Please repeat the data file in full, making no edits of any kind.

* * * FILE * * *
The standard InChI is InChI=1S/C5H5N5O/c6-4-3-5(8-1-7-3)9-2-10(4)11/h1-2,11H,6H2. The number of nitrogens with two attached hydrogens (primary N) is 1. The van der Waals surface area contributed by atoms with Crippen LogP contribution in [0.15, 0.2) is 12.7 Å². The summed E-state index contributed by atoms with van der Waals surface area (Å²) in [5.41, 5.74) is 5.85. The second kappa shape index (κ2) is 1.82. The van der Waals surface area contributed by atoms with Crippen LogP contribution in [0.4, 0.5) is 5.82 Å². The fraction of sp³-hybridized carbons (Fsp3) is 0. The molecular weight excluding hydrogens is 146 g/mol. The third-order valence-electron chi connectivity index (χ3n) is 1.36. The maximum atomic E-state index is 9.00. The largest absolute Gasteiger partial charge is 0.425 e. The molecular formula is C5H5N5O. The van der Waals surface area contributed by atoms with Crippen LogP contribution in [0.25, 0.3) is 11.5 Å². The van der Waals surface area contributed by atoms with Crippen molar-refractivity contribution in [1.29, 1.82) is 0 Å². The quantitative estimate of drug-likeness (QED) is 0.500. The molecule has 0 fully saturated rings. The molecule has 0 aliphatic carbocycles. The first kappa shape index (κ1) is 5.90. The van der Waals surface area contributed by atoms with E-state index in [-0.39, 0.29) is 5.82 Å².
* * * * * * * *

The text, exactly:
The standard InChI is InChI=1S/C5H5N5O/c6-4-3-5(8-1-7-3)9-2-10(4)11/h1-2,11H,6H2. The number of nitrogens with two attached hydrogens (primary N) is 1. The van der Waals surface area contributed by atoms with Crippen LogP contribution in [0.15, 0.2) is 12.7 Å². The summed E-state index contributed by atoms with van der Waals surface area (Å²) in [5.41, 5.74) is 5.85. The second kappa shape index (κ2) is 1.82. The van der Waals surface area contributed by atoms with Crippen LogP contribution in [0.4, 0.5) is 5.82 Å². The fraction of sp³-hybridized carbons (Fsp3) is 0. The molecular weight excluding hydrogens is 146 g/mol. The third-order valence-electron chi connectivity index (χ3n) is 1.36. The maximum atomic E-state index is 9.00. The largest absolute Gasteiger partial charge is 0.425 e. The molecular formula is C5H5N5O. The van der Waals surface area contributed by atoms with Crippen LogP contribution in [0.25, 0.3) is 11.5 Å². The van der Waals surface area contributed by atoms with Crippen molar-refractivity contribution in [1.29, 1.82) is 0 Å². The quantitative estimate of drug-likeness (QED) is 0.500. The molecule has 0 fully saturated rings. The molecule has 0 aliphatic carbocycles. The first kappa shape index (κ1) is 5.90. The van der Waals surface area contributed by atoms with E-state index in [-0.39, 0.29) is 5.82 Å².